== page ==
• Ayi Kwei Armah is a Ghanaian novelist whose work deals with corruption and materialism in contemporary Africa. He worked as a scriptwriter, translator, and English teacher in the United States, among other places. In his first novel, The Beautyful Ones Are Not Yet Born (1968), Armah showed his deep concern for greed and political corruption in a newly independent African nation. All of Armah’s works are concerned with the widening moral and spiritual chasm that existed between appearance and reality, spirit and substance, and past and present in his native Ghana. He is also an essayist, as well as having written poetry, short stories, and books for children.
    • Encyclopedia Britannica: Ayi Kwei Armah written by Amy Tikkanen
  • Odafe Atogun Taduno’s Song
    • Odafe Atogun was born in Nigeria, in the town of Lokoja, where the rivers Niger and Benue meet. He studied Journalism at the Times Journalism Institute, Lagos and is now a full-time writer. His debut novel, Taduno’s Song, was selected for the BBC Radio 2 Book Club, and he has been compared favorably to Franz Kafka and George Orwell in critical reviews. Following his two-book deal with Canongate, Penguin Random House and Arche Verlag, Atogun’s second novel, Wake Me When I’m Gone, was published in 2017. His work has been translated into several languages.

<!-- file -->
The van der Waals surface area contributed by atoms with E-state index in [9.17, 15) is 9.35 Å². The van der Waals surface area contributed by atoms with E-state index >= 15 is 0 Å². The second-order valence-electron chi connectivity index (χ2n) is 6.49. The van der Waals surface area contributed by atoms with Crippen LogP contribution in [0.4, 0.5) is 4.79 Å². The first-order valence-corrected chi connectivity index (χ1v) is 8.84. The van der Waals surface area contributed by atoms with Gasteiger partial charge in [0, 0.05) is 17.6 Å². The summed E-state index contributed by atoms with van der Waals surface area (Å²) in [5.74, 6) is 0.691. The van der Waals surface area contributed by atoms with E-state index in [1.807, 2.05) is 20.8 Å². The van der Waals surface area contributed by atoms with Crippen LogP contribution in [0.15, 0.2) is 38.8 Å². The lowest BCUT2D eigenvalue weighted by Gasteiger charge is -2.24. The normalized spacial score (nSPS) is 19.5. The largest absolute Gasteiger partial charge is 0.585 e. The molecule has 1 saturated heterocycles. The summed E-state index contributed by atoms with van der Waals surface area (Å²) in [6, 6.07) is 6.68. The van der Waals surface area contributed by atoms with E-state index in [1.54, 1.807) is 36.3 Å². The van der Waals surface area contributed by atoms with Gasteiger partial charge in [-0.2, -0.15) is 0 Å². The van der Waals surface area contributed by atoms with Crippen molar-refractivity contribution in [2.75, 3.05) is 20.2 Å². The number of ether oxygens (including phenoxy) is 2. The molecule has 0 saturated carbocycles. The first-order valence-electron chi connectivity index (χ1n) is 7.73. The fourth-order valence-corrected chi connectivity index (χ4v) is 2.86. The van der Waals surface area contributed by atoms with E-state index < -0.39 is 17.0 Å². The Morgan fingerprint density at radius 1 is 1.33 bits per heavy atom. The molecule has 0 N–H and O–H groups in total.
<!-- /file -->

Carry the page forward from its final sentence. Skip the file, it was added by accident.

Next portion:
• Odafe Atogun press
  • Sefi Atta Everything Good Will Come
    • Sefi Atta was born in Lagos, Nigeria, in 1964 and currently divides her time between the United States, England, and Nigeria. She qualified as a Chartered Accountant in England, a Certified Public Accountant in the United States, and holds a Master of Fine Arts in Creative Writing. Atta was a juror for the 2010 Neustadt International Prize for Literature, and has received several literary awards for her works, including the 2006 Wole Soyinka Prize for Literature in Africa and the 2009 Noma Award for Publishing in Africa. In 2015, a critical study of her novels and short stories, Writing Contemporary Nigeria: How Sefi Atta Illuminates African Culture and Tradition, was published by Cambria Press. Also a playwright, her radio plays have been broadcast by the BBC and her stage plays have been performed and published internationally.